Eugene A. Spall owned and operated a fashionable men's clothing store in downtown Hawley, Pa. for 25 years. His store was located at 329 Main Avenue, on the first floor of Teeters' Furniture building.

HAWLEY - Eugene A. Spall owned and operated a fashionable men’s clothing store in downtown Hawley, Pa. for 25 years. His store was located at 329 Main Avenue, on the first floor of Teeters’ Furniture building.

A news item in The Citizen, a Honesdale paper, dated August 25,1911, announced Spall’s plans. He was preparing to move into the space that had been used as the Hawley post office, on the corner with Church Street.

Spall was the grandfather of attorney John Spall, who is presently chairman of the board of the Wallenpaupack Area School District. He said that his grandfather was active in the community, and served on the board of the 1st National Bank of Hawley.

E.A. Spall (as he was known) carried the clothing of Hart Schaffer & Marx, manufacturer of luxury men’s suits. Dating to 1887, the American clothier is still in operation. Attorney Spall said that his grandfather also carried Stetson hats. This old company (1865) is well known for its fedoras and western style ”cowboy” hats.

An advertisement for E. A. Spall from 1927 listed,”Clothing and Gents’ Furnishings… International and Kirschbaum Clothing.”

Returned from Montana

Eugene Alfonso Spall was born in Hawley on August 16, 1877. His parents were from Germany. His father’s name was Julius Spall.

The 1900 census lists him as single, 22; no occupation was given. He stayed with his sister Emma and her husband, Charles G. Warthling, a locomotive engineer. Their home was on 18th Street (Main Avenue).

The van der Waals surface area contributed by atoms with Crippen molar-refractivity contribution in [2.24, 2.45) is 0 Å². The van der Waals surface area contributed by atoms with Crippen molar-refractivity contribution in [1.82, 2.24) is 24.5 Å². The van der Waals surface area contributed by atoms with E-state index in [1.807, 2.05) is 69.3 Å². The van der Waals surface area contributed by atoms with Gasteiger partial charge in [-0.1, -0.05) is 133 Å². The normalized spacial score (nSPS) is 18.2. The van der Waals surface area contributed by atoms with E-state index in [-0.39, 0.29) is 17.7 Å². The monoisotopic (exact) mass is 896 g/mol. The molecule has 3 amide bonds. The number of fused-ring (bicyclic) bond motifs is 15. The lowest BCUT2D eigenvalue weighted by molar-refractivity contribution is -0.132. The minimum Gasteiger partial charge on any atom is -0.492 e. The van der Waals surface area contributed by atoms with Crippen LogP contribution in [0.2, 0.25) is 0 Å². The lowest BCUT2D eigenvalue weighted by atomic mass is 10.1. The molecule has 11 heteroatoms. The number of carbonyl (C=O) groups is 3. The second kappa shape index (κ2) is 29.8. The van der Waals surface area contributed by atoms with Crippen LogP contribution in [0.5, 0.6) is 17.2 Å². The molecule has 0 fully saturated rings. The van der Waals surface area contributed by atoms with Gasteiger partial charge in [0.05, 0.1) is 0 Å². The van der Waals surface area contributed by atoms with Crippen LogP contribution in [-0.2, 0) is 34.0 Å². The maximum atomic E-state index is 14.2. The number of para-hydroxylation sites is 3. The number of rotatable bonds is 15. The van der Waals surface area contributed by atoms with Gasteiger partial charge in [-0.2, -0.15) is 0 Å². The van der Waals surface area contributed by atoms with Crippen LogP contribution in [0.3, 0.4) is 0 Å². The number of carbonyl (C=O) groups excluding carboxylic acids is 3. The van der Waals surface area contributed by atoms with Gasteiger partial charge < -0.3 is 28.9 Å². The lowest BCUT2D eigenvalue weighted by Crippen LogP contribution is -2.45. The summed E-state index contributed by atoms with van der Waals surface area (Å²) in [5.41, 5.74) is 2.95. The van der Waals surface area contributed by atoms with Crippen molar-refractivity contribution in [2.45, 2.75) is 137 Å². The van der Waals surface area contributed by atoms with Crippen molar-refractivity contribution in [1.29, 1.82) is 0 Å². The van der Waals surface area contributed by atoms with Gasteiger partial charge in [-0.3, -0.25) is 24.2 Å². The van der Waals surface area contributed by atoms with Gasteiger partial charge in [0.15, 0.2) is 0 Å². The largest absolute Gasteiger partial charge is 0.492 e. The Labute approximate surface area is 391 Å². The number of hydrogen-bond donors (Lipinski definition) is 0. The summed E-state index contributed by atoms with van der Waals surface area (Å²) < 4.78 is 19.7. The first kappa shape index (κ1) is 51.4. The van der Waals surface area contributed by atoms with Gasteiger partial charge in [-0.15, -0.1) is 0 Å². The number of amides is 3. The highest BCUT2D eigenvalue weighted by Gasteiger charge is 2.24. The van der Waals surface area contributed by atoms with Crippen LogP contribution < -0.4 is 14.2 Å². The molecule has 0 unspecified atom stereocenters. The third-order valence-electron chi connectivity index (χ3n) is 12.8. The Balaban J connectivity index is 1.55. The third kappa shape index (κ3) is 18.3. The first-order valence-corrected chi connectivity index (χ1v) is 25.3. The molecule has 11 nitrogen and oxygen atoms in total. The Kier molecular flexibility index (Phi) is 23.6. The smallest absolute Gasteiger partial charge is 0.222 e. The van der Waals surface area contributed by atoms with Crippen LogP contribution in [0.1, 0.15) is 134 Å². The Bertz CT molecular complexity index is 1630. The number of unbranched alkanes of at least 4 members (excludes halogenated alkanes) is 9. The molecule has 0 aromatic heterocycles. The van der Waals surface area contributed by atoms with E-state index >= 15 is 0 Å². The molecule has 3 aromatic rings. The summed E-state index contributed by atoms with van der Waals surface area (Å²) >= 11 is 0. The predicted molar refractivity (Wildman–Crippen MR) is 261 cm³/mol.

At some point by 1910, E. A. Spall was married to Delia (Gibbons) and together, made their home in Montana. The 1910 census listed him as a farmer in Carbon County, Montana. He was 33; Delia was 35. Three of their five children were born in Montana: Eugenia, Rose and William. They resided with P. M. Gibbons, who also farmed; Flynn Gibbons and Mary Gibbons.

Spall and his family moved back to Hawley, where, as was mentioned, he made plans to open the clothing store in 1911.

Encounter with robber

The post office had been located in the Teeters building from 1897 to 1906. Spall became a witness to an attempted burglary at the post office, October 25,1898. The story was related in the Hawley column in The Scranton Republican (explanatory comments are added in brackets):

 “An attempt was made Tuesday night to burglarize the post office at this place. Shortly after 11 o'clock Eugene Spall and C. S. Teeter were coming up Sixteenth street [Church Street] and when near the office saw a man emerging from the yard in the rear of the office.

“The quick eye of Mr. Teeter perceiving something wrong, he stepped into his house nearby for a gun while Mr. Spall remained outside. Spall was held at bay with a revolver until the burglar saw an opportunity to run, when his pal was seen and the two took refuge in the rear of the new buildings on the opposite side of the street.

[The brick buildings across the street, next to the Hotel Belvidere were constructed following an inferno in 1898.]

“Some neighbors were aroused and well armed began a search but the desperadoes had made good their escape. A pane of glass had been removed when the operators were frightened away. It would have been a fruitless job had they succeeded in entering the building as no stamps or money are kept in the office over night.”